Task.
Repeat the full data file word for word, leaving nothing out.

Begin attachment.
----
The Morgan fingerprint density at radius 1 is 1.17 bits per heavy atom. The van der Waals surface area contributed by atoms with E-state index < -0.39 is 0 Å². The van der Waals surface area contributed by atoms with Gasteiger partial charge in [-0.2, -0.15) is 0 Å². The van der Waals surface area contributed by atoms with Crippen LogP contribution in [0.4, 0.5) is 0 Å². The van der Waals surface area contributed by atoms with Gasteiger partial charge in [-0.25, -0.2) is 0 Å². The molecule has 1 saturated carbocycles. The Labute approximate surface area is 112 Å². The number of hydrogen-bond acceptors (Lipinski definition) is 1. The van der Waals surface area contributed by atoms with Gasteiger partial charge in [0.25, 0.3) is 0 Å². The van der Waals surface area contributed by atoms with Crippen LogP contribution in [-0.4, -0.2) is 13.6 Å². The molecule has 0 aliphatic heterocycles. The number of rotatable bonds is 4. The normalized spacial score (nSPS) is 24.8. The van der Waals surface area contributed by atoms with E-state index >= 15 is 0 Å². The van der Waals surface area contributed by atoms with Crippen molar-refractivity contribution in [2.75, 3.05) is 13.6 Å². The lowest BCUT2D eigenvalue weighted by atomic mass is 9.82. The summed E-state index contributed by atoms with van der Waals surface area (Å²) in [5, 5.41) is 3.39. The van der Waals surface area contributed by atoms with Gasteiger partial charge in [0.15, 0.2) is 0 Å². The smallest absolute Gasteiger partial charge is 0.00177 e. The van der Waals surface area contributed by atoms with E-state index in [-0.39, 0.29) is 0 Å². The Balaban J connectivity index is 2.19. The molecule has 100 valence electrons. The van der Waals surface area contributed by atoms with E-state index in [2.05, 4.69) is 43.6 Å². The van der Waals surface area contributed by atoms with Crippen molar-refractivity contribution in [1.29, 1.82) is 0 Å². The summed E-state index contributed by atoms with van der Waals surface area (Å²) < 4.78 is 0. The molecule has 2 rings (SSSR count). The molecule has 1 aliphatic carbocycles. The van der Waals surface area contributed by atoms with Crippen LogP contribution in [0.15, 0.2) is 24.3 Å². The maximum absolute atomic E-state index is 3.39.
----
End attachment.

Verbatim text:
The Morgan fingerprint density at radius 1 is 1.17 bits per heavy atom. The van der Waals surface area contributed by atoms with E-state index < -0.39 is 0 Å². The van der Waals surface area contributed by atoms with Gasteiger partial charge in [-0.2, -0.15) is 0 Å². The van der Waals surface area contributed by atoms with Crippen LogP contribution in [0.4, 0.5) is 0 Å². The van der Waals surface area contributed by atoms with Gasteiger partial charge in [-0.25, -0.2) is 0 Å². The molecule has 1 saturated carbocycles. The Labute approximate surface area is 112 Å². The number of hydrogen-bond acceptors (Lipinski definition) is 1. The van der Waals surface area contributed by atoms with Gasteiger partial charge in [0.25, 0.3) is 0 Å². The van der Waals surface area contributed by atoms with Crippen LogP contribution in [-0.4, -0.2) is 13.6 Å². The molecule has 0 aliphatic heterocycles. The number of rotatable bonds is 4. The normalized spacial score (nSPS) is 24.8. The van der Waals surface area contributed by atoms with E-state index >= 15 is 0 Å². The van der Waals surface area contributed by atoms with Crippen molar-refractivity contribution in [2.75, 3.05) is 13.6 Å². The lowest BCUT2D eigenvalue weighted by atomic mass is 9.82. The summed E-state index contributed by atoms with van der Waals surface area (Å²) in [5, 5.41) is 3.39. The van der Waals surface area contributed by atoms with Gasteiger partial charge in [0.15, 0.2) is 0 Å². The smallest absolute Gasteiger partial charge is 0.00177 e. The van der Waals surface area contributed by atoms with E-state index in [-0.39, 0.29) is 0 Å². The Balaban J connectivity index is 2.19. The molecule has 100 valence electrons. The van der Waals surface area contributed by atoms with E-state index in [2.05, 4.69) is 43.6 Å². The van der Waals surface area contributed by atoms with Crippen molar-refractivity contribution in [1.29, 1.82) is 0 Å². The summed E-state index contributed by atoms with van der Waals surface area (Å²) < 4.78 is 0. The molecule has 2 rings (SSSR count). The molecule has 1 aliphatic carbocycles. The van der Waals surface area contributed by atoms with Crippen LogP contribution in [0.15, 0.2) is 24.3 Å². The maximum absolute atomic E-state index is 3.39.